This definition is a categorical match for a “crime of violence” under the career offender guideline at U.S.S.G. § 4B1.2(a) on each of two analyses, the Court concludes.  On the rationale of United States v. Chapman, 866 F.3d 129 (3d Cir. 2017), the requirement that the defendant intentionally place another in fear of physical pain or injury means the offense “has as an element the use, attempted use, or threatened use of physical force against the person of another.”  Alternatively, the requirement that the defendant threaten bodily injury means the offense involves more than “de minimis force,” rendering it within the scope of “robbery” as that term is generically used in the guideline to enumerate one type of qualifying predicate.

Tuesday, December 04, 2018

Bridgegate Defendants: Court upholds wire fraud, and theft or bribery concerning programs receiving federal funds convictions, reverses deprivation of civil rights convictions.

U.S. v. Baroni, 17-1817, 2018 WL 6175668 (3d Cir. Nov. 27, 2018)

Defendants Baroni and Kelly were charged with conspiracy to obtain by fraud, knowingly convert, or intentionally misapply property of an organization receiving federal benefits, 18 U.S.C. § 371, and the substantive offense, § 666(a)(1)(A); conspiracy to commit wire fraud, § 1349, and two counts of the substantive offense, § 1343; and conspiracy against civil rights, § 241, and the substantive offense, § 242. 

The charges stemmed from “Bridgegate”—the much covered scheme to impose gridlock on the Borough of Fort Lee, New Jersey, after Fort Lee’s mayor refused to endorse the 2013 reelection bid of then-Governor Chris Christie.  Under the guise of conducting a “traffic study,” Baroni and Kelly, among others, conspired to limit Fort Lee motorists’ access to the George Washington Bridge, over a period of four days, causing severe traffic jams and safety issues.

A jury convicted on all counts.  Defendants challenged only their various convictions.  The Court upheld the wire fraud, (§§ 1349 and 1343), and theft or bribery concerning programs receiving federal funds, (§§ 371 and 666), convictions, but reversed the deprivation of civil rights convictions, (§§ 241 and 242).  In brief, the Court held as follows:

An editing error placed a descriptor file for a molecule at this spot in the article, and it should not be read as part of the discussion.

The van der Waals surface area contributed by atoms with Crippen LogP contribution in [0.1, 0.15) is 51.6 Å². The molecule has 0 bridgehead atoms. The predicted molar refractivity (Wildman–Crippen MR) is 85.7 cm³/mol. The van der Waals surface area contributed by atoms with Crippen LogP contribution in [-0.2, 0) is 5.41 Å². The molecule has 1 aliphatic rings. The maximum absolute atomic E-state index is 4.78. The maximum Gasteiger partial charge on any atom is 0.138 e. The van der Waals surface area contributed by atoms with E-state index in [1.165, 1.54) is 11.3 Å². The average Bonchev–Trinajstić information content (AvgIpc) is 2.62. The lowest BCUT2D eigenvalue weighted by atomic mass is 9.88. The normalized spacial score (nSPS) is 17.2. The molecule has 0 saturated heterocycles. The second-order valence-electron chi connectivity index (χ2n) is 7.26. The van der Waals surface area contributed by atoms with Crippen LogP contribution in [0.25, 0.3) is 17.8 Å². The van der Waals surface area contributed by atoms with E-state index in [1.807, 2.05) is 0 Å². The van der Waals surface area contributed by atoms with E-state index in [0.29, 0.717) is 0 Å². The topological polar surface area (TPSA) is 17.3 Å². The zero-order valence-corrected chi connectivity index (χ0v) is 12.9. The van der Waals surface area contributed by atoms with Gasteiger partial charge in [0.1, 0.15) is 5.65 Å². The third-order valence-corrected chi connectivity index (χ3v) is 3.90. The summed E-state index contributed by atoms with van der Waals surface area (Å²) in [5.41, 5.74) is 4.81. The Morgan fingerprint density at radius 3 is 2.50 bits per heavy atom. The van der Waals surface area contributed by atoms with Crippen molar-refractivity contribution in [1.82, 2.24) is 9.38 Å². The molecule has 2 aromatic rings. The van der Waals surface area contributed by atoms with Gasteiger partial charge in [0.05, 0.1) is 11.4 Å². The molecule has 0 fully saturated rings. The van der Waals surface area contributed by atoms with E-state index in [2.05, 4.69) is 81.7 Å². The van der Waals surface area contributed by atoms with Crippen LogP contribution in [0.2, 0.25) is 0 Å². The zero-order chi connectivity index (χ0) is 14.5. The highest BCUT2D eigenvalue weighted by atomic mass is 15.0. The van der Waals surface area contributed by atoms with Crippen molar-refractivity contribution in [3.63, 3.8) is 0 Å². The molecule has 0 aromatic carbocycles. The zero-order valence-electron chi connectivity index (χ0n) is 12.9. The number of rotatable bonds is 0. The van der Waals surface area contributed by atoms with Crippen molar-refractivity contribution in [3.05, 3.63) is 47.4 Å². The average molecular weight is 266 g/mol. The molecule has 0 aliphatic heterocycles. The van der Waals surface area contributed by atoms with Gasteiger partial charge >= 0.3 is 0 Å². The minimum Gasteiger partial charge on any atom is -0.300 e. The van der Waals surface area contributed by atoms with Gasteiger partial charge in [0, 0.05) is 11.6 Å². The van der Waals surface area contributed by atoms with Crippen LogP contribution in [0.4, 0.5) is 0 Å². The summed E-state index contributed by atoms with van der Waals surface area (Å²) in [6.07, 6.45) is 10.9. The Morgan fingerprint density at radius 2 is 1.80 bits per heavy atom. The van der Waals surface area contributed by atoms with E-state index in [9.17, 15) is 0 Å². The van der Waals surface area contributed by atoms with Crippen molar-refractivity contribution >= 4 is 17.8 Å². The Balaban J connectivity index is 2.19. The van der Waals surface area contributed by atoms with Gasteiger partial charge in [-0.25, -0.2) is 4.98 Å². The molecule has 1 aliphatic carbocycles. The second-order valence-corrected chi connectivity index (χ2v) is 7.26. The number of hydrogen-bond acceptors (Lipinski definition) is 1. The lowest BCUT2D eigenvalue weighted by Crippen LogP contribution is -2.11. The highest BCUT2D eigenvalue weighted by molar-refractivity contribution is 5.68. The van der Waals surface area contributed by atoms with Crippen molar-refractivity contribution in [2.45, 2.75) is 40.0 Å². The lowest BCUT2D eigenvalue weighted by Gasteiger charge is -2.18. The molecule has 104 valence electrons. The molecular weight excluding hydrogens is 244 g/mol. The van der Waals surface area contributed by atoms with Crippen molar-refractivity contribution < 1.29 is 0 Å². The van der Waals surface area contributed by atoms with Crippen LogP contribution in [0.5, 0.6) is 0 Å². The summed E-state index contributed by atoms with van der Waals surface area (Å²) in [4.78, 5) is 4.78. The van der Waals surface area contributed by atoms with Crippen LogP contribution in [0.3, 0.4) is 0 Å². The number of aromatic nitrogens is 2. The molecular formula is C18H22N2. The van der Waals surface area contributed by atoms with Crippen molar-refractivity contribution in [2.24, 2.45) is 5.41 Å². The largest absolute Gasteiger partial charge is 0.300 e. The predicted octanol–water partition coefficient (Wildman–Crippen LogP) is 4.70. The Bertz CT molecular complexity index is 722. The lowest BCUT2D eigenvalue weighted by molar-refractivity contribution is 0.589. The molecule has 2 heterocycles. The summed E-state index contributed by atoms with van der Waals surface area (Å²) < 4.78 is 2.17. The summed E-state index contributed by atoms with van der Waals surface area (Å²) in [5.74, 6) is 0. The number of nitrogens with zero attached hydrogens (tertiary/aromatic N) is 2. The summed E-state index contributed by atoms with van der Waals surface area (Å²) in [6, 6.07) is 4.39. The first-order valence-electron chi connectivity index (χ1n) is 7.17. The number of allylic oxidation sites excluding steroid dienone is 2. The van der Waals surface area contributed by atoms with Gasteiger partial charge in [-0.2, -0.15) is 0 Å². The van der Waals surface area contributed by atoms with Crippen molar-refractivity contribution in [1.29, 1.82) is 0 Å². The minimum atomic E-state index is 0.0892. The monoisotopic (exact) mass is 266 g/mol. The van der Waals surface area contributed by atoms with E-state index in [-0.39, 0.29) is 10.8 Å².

I.  The evidence was sufficient to support the jury's finding that defendants obtained, by false or fraudulent pretenses, property of Port Authority of New York and New Jersey as required to support convictions for wire fraud.  The Port Authority had financial interest in its public employees’ time and wages, 14 Port Authority employees were used to realign traffic, Port Authority was required to pay toll operators and other employees overtime and other compensation, and defendants accepted compensation for time spent conspiring to defraud the Port Authority.  Time and wages of public employees of Port Authority of New York and New Jersey constituted a form of intangible property for purposes of wire fraud statute.  Included within the meaning of money or property, for purposes of federal wire fraud statute, is the victim’s right to control that money or property.

II.  The evidence was sufficient to support the jury’s finding that defendants fraudulently obtained, knowingly converted, or intentionally misapplied property, as required to support conviction for theft or bribery concerning programs receiving federal funds.  18 U.S.C.A. § 666.  Defendants forced the Port Authority of New York and New Jersey, which was interstate agency created by Congressional consent that received substantial federal funding, to pay unnecessary overtime to toll workers and divert well-paid professional staff away from legitimate Port Authority activities.

III.  The district court’s error in instructing the jury under § 666 that it did not need to know of the specific property defendants fraudulently obtained, knowingly converted, or intentionally misapplied, was harmless; there was overwhelming evidence that defendants knew of the property fraudulently obtained or intentionally misapplied, including the work of 14 of defendant’s subordinates who were public employees of the New York and New Jersey Port Authority.